Clinically, central vision loss is a hallmark of TMH; it can range from 20/80 to 20/400 at the moment of presentation.11,13,14 The degree of visual dysfunction and recovery will depend on various factors, including its association with other traumatic pathology like photoreceptor damage or RPE damage.14 Fundus exploration reveals a full-thickness, sharply defined retinal defect that tends to be more eccentric and elliptical, with irregular edges, than the idiopathic form;15 it measures 100 to 500 µm.11,14 Small, yellow deposits located at the level of the RPE along with a cuff of subretinal fluid might also be observed.11,14 The presence of an operculum, epiretinal membrane, and posterior vitreous detachment (PVD) are rarely seen.11,19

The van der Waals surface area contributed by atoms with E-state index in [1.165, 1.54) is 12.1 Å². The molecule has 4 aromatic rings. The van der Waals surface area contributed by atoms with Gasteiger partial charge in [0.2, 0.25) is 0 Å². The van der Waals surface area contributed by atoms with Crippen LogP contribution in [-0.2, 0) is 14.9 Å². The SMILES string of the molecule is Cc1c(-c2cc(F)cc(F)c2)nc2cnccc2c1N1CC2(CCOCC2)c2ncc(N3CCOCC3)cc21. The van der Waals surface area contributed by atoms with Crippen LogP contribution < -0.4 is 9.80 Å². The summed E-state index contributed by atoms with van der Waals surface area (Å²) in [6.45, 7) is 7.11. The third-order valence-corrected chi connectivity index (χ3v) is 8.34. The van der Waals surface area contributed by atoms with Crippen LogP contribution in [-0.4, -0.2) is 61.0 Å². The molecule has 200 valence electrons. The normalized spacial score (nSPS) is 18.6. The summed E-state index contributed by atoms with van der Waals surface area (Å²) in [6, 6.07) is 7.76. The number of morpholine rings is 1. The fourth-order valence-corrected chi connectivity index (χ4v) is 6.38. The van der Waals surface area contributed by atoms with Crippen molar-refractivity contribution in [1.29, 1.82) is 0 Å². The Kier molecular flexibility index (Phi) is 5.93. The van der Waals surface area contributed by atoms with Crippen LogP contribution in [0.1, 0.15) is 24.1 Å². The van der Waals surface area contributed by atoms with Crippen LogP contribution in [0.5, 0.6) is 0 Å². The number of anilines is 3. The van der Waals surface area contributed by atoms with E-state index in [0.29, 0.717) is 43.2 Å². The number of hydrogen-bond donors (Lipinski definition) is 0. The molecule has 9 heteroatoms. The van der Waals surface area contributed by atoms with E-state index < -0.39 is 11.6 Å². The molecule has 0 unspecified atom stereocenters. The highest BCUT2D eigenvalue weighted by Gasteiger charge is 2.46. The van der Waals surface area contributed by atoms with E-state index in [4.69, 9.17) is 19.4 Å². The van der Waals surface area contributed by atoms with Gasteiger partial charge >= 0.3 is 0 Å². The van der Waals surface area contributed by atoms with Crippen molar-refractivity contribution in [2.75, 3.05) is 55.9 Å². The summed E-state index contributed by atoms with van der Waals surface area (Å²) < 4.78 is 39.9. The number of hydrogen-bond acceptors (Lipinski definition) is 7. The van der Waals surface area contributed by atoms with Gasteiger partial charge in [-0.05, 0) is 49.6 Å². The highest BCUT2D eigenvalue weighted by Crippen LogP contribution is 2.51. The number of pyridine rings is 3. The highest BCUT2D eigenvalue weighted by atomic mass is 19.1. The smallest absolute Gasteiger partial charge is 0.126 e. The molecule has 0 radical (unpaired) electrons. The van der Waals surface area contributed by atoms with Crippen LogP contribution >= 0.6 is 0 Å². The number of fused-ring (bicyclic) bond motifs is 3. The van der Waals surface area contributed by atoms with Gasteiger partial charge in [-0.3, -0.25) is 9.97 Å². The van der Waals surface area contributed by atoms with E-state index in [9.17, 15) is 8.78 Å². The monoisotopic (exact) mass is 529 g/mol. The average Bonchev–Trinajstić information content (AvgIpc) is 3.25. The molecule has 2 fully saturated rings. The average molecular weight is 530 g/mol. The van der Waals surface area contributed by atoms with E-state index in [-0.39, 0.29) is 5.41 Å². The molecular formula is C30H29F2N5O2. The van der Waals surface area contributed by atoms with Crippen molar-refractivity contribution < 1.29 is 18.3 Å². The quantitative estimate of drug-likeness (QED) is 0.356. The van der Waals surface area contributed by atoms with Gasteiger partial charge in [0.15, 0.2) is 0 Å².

Fluorescein angiography (FA) can show leakage of dye acutely after the trauma. FA also shows a central hyperfluorescent window defect corresponding to the base of the macular hole, which can be enhanced by RPE atrophy and pigment clumping.11,14 The surrounding cuff of subretinal fluid is mildly hypofluorescent along with the yellow deposits at the base of the hole. OCT findings confirm the diagnosis of TMH. Studies have found that TMH tend to have a thinner average retinal thickness and a larger basal diameter and basal area than IMH.15